Wednesday, September 17, 2008

Howes trial update

I've been waiting patiently for developments in the trial of the alleged killers of British deminer Christopher Howes (left) and his Cambodian interpreter Houn Hourth, who were murdered in cold blood a few days after their abduction by the Khmer Rouge in March 1996. Today's Phnom Penh Post carries the story that the Municipal Court in Phnom Penh may open the trial of five former Khmer Rouge guerrillas sometime this month, but more likely the beginning of October. In a surprise move last November, three ex-rebels were arrested and charged with the kidnapping and murder of the two deminers, the alleged mastermind Khem Nguon, Loch Mao and Chep Cheat. Nguon, who served as number 2 to the notorious one-legged KR commander Ta Mok, had defected from the rebels to join the Cambodian armed forces at the end of 1998, and was awarded the rank of brigadier-general in the defence ministry. The others became civil servants. Loch Mao has been identified as the man who is believed to have shot Howes in the back. Two other arrests were made in May this year, of Sin Dorn and Puth Lim. All five men face 20 years in prison for premeditated murder and 10 years for illegal confinement if convicted. They have been held at Prey Sar prison since their arrests. The names of the killers had been known to the Cambodian authorities for many years but the appetite for taking former Khmer Rouge cadre into custody only gathered steam with the progress of the Tribunal and the arrest of senior KR leaders. Twelve years after the murders of Christopher Howes and Houn Hourth, we may just see justice prevail at long last. For a detailed look at the history of this case, click here.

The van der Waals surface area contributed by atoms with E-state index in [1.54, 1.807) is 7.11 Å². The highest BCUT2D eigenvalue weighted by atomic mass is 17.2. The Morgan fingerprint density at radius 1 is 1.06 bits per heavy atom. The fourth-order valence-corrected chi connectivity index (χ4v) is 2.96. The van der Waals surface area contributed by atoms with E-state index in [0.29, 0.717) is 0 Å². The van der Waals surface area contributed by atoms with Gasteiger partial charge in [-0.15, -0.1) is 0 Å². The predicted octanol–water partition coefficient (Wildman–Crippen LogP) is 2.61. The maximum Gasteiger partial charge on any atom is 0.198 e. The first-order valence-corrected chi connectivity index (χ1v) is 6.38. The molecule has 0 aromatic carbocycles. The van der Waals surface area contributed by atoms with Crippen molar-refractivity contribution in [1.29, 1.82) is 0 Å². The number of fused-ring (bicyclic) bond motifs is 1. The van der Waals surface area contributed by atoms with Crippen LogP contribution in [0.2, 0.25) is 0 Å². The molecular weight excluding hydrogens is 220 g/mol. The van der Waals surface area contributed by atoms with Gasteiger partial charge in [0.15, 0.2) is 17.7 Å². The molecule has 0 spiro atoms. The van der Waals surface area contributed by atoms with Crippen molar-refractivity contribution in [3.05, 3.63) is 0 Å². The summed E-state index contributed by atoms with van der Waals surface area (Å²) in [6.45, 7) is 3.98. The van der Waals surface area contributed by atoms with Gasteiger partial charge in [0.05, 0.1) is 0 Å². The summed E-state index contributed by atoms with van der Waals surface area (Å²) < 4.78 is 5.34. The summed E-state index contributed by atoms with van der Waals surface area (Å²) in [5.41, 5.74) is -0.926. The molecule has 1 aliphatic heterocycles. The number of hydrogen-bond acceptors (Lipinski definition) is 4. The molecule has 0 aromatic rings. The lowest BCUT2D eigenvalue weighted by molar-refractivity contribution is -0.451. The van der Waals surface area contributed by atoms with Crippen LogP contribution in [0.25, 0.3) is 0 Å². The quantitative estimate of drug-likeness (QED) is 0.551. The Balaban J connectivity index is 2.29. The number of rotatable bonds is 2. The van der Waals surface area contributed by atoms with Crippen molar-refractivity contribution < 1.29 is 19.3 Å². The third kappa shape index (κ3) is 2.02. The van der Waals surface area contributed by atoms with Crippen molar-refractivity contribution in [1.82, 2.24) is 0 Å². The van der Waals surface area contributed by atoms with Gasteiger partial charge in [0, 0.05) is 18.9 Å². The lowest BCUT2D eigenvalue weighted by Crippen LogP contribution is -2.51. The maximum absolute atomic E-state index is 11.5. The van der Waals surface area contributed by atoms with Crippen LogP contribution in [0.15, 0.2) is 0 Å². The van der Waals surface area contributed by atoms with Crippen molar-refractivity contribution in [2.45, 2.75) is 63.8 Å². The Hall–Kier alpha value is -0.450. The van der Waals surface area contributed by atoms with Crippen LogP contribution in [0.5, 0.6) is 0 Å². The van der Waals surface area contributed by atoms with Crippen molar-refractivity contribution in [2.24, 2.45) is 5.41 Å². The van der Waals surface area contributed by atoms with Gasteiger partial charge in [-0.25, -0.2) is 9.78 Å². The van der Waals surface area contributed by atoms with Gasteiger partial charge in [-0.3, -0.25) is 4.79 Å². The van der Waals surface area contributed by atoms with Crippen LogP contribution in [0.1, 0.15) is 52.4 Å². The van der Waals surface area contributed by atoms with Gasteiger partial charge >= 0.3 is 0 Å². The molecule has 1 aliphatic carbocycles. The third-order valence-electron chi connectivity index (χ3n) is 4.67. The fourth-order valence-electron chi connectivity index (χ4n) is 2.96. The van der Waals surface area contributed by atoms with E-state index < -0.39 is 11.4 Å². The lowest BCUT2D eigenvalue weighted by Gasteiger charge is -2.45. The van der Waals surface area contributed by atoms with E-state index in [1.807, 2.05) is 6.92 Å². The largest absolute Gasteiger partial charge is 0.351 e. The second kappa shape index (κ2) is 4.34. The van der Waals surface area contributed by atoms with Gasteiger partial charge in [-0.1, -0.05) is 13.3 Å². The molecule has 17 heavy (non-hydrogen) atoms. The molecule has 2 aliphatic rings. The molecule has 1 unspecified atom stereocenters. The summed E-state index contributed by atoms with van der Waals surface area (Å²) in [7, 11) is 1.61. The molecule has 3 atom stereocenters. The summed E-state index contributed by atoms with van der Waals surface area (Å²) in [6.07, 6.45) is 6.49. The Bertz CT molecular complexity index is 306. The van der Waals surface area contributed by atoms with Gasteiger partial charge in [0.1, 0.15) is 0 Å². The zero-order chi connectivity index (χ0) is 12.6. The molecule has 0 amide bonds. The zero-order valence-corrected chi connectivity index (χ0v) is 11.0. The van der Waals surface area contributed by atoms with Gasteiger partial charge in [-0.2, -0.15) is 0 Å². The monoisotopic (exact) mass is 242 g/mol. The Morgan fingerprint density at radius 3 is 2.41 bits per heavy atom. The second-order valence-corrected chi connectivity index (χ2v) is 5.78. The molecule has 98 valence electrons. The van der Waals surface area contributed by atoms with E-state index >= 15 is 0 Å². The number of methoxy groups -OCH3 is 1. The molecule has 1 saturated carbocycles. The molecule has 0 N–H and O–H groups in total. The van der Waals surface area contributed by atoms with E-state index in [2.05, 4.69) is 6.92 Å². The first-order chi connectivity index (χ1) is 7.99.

Street 96 in Phnom Penh was renamed Christopher Howes Street in memory of the British deminer


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